Reflection on the Readings-Easter 2B

Reflection on the Readings-Easter 2B Archdiocese of Wellington Some of us remember when we spoke of the Sundays ‘after’ Easter. The terminology has changed and we now speak of the Sundays ‘of’ Easter. In other words, we now recognise that the liturgical readings and prayers for each Sunday between Easter and Pentecost invite us into a different movement of the one great symphony of resurrection faith.


Acts 2:32-35 In this passage, Luke presents an idealised picture of the post resurrection Jerusalem community – all things in common and the gospel received with great respect. This picture has a particular resonance in the aftermath of the Victorian bushfires and the Queensland floods. We respond with love and generosity in times of crisis. How can we continue to live this gospel message in ‘ordinary time’?


John 20:19-3 The first scene in today’s gospel has the disciples hiding behind closed doors ‘for fear’ of those who had handed Jesus over to be executed by the Roman authorities. Jesus appears among them, offers a greeting of peace, and tells them that he has been sent by God, his ‘Father’. They receive from him the gift of the Holy Spirit.

He sends them in turn to bring peace and to mediate the forgiveness of God through the power of the Spirit. The story invites us as believers to place ourselves in the shoes of the earliest disciples. It invites us to receive the gift of the Spirit, to emerge from behind the doors that close us in on ourselves, and that prevent us from rising above the fear of reprisals in the pursuit of justice and peace.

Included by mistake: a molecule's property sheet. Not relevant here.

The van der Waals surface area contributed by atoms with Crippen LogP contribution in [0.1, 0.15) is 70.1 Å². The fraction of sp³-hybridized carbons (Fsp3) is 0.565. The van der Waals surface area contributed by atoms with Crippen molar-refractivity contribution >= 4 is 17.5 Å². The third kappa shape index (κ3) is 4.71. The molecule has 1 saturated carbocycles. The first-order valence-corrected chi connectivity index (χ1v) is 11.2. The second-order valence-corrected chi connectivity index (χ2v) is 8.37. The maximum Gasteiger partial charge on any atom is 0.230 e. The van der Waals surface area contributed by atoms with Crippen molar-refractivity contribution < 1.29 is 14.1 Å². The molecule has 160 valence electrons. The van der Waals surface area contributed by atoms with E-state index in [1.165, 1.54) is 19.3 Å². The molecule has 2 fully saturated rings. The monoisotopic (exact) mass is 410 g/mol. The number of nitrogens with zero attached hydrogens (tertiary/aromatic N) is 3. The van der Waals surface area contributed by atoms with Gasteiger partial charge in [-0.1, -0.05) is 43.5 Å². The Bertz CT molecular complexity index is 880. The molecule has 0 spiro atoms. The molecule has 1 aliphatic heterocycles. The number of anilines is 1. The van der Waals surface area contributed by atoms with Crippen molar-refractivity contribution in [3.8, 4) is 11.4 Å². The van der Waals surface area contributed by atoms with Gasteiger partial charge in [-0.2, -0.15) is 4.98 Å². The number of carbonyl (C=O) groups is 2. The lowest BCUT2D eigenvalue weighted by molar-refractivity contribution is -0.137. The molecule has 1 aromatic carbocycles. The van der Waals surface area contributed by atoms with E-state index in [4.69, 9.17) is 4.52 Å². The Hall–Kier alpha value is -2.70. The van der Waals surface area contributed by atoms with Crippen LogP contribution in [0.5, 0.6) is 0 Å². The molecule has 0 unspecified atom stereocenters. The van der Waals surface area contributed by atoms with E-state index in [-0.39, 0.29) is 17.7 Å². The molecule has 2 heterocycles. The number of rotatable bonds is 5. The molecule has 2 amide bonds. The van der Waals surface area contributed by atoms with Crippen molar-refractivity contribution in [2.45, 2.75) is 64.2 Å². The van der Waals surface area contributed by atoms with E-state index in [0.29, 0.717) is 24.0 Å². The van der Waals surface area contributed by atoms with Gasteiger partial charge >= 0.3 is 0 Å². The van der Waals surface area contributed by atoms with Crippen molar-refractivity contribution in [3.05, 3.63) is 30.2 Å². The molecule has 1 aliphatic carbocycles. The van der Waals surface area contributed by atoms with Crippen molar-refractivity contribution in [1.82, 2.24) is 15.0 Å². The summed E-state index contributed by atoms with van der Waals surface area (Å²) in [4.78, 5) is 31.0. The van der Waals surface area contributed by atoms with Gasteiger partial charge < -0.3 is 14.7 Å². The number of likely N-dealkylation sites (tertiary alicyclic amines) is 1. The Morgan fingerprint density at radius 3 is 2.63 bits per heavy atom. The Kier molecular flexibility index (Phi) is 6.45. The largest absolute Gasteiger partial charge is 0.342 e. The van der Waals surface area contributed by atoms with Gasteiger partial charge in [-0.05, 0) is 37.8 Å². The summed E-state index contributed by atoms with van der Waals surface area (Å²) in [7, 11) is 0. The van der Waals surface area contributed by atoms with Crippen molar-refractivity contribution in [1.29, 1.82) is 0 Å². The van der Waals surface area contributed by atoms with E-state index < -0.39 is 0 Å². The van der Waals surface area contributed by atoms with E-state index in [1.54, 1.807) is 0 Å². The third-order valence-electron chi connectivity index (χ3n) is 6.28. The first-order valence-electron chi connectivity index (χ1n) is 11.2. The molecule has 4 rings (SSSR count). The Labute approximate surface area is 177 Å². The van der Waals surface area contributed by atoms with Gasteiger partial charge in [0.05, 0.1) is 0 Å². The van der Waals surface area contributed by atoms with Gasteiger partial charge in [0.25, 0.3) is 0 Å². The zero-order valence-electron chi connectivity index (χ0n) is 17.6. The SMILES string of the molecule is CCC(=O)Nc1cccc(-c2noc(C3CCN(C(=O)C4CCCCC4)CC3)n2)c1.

The second and third scenes in today’s gospel focus on Thomas who is not with the other disciples when Jesus first appears in their midst. Thomas is not exactly the trusting type. He seems to trust only his own first-hand experience. We all know people like Thomas. They test our patience because they seem to lack imagination. Then they make big statements when they come around to understanding what everyone else has known for a while.

If we think, however, that those who hear in the first place are any better than Thomas, we need to note that the doors are still closed eight days down the track! The simple fact of knowing has not dispelled the fears. Even those who do believe and trust need a bit of time to take the gospel message to heart.